Not Just for Kids

 Vol. 10, No. 19

May 9-15, 2002

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Remember Mom
by Martha Blume

Why Do We Celebrate Mother’s Day?

In the United States, Mother’s Day was first suggested in 1872 by Julia Ward Howe (who wrote the words to the “Battle Hymn of the Republic”) as a day dedicated to peace.

Peace probably sounds like a good idea to most mothers. Try to get through the day without fighting with your brothers and sisters. That would be a great gift to Mom.

In 1907, Ana Jarvis, from Philadelphia, began a campaign to establish a national Mother’s Day on the second anniversary of her mother’s death, the second Sunday of May. Because her mom loved white carnations, this flower was named the official flower of Mother’s Day, to represent the sweetness, purity and endurance of a mother’s love.

What’s your mom’s favorite flower? If you plant it and put it in a pot that you painted, she’ll love it even more.

In 1914, President Woodrow Wilson made the official announcement proclaiming Mother’s Day as a national holiday that was to be held each year on the second Sunday of May.

What would you give Mom if you were President of the United States?

What Do Moms Want for Mother’s Day?
A survey of 20 genuine mothers proves that you don’t have to be president, or a millionaire, to make mom happy.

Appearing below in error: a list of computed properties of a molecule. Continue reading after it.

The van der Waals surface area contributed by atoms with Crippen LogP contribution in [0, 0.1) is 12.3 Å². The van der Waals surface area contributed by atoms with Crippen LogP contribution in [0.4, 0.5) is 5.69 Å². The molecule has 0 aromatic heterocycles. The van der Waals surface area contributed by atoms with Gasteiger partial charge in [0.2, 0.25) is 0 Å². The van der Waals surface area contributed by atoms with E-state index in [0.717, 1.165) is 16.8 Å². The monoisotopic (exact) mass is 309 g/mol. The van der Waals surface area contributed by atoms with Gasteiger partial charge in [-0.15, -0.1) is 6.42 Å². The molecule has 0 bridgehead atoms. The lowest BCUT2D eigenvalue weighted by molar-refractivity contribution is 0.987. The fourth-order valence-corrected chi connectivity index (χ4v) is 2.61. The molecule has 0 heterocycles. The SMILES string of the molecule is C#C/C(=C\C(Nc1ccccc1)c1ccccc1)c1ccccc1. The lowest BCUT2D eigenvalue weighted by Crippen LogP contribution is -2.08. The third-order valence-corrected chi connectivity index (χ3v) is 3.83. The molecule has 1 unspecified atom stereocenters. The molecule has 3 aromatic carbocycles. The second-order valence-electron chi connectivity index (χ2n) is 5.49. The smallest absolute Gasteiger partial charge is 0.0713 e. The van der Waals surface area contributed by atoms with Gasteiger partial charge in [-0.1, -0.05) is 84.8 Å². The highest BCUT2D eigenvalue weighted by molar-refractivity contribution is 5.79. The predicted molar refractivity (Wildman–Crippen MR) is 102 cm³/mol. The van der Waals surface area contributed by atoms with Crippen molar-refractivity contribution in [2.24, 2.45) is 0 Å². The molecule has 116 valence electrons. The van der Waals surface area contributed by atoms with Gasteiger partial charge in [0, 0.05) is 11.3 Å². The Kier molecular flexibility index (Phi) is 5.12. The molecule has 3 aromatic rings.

Here’s what moms want:

  • Handmade cards, with photographs or pictures you drew that show you and mom doing something special together.

  • A picture made with your unique handprints and colorful paint.

  • Poems and stories about what your mom means to you.

  • Some quiet time alone for mom to do an activity of her choice.

  • A coupon book with chores and special treats that mom can redeem when she chooses, like: doing the dishes, hugs, vacuuming, back rubs, cleaning your room, a tea and cookie delivery, breakfast in bed, no fighting for a day (remember the day of peace idea), lunch. Even if it’s PB&J, moms like to be taken care of sometimes.

Kids Stuff

Saturday, May 11
Hawaiian Family Celebration
Toddlers to 7-year-olds enter into the story of Maui and the Kite, w/puppet show, kite making, stringing leis and printing fabric. Come w/a parent. Sponsored by Parents for Waldorf Education. 11am-1pm @ St. Philips’ Church, 730 Bestgate Rd., Annapolis. rsvp, $5: 410/216-7181.

Spring at the Farm
Tractor pulls, pony rides, country dancing and hay wagons show you the fun of life on the farm, where jobs like spinning and weaving, carving and blacksmithing were all in a day’s work. 10am-4pm @ Kinder Farm Park: 410/222-6115.

Tuesday May 14
Big Wheeling for Little People
Four- and five-year old riders peddle their Big Wheels & trikes in a rodeo of silly obstacles to test and strengthen riding skills. 11am @ Northeast Community Center, Chesapeake Beach. rsvp by May 10 for activity 410341A. $: 301/257-2554.

Wednesday May 15
Kids 8-12 explore the environment w/a ranger of one of the nation’s great wildlife refuges and make their own nature journal. 10:30-noon @ Patuxent Research Refuge Visitor Center, Rt. 198 between BW Parkway and Rt. 32, free w/rsvp: 301/497-5887.

Copyright 2002
Bay Weekly